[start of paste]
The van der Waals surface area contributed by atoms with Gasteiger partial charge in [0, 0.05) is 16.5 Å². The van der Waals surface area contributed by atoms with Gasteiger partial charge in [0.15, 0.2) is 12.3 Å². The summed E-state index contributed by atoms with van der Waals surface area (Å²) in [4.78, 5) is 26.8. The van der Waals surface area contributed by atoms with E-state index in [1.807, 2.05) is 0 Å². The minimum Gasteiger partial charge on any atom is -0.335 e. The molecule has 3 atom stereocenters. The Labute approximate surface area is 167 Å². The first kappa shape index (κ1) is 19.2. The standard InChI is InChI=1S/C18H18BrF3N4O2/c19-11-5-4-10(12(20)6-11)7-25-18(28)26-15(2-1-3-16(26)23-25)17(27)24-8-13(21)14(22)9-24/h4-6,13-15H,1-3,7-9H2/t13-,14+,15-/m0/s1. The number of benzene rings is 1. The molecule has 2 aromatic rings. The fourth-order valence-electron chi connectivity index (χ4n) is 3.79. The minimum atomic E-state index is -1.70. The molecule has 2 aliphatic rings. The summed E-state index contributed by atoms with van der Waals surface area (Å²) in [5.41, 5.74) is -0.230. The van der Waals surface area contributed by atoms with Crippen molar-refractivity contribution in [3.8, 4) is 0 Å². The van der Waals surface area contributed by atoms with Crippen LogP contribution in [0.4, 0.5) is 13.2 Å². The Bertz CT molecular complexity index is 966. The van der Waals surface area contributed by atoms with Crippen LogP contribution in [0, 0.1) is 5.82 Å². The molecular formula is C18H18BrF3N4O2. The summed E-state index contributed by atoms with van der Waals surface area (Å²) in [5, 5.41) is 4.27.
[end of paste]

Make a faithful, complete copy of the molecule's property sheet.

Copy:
The van der Waals surface area contributed by atoms with Gasteiger partial charge in [0, 0.05) is 16.5 Å². The van der Waals surface area contributed by atoms with Gasteiger partial charge in [0.15, 0.2) is 12.3 Å². The summed E-state index contributed by atoms with van der Waals surface area (Å²) in [4.78, 5) is 26.8. The van der Waals surface area contributed by atoms with E-state index in [1.807, 2.05) is 0 Å². The minimum Gasteiger partial charge on any atom is -0.335 e. The molecule has 3 atom stereocenters. The Labute approximate surface area is 167 Å². The first kappa shape index (κ1) is 19.2. The standard InChI is InChI=1S/C18H18BrF3N4O2/c19-11-5-4-10(12(20)6-11)7-25-18(28)26-15(2-1-3-16(26)23-25)17(27)24-8-13(21)14(22)9-24/h4-6,13-15H,1-3,7-9H2/t13-,14+,15-/m0/s1. The number of benzene rings is 1. The molecule has 2 aromatic rings. The fourth-order valence-electron chi connectivity index (χ4n) is 3.79. The minimum atomic E-state index is -1.70. The molecule has 2 aliphatic rings. The summed E-state index contributed by atoms with van der Waals surface area (Å²) in [5.41, 5.74) is -0.230. The van der Waals surface area contributed by atoms with Crippen molar-refractivity contribution in [3.8, 4) is 0 Å². The van der Waals surface area contributed by atoms with Crippen LogP contribution in [0.4, 0.5) is 13.2 Å². The Bertz CT molecular complexity index is 966. The van der Waals surface area contributed by atoms with Crippen LogP contribution in [0, 0.1) is 5.82 Å². The molecular formula is C18H18BrF3N4O2. The summed E-state index contributed by atoms with van der Waals surface area (Å²) in [5, 5.41) is 4.27.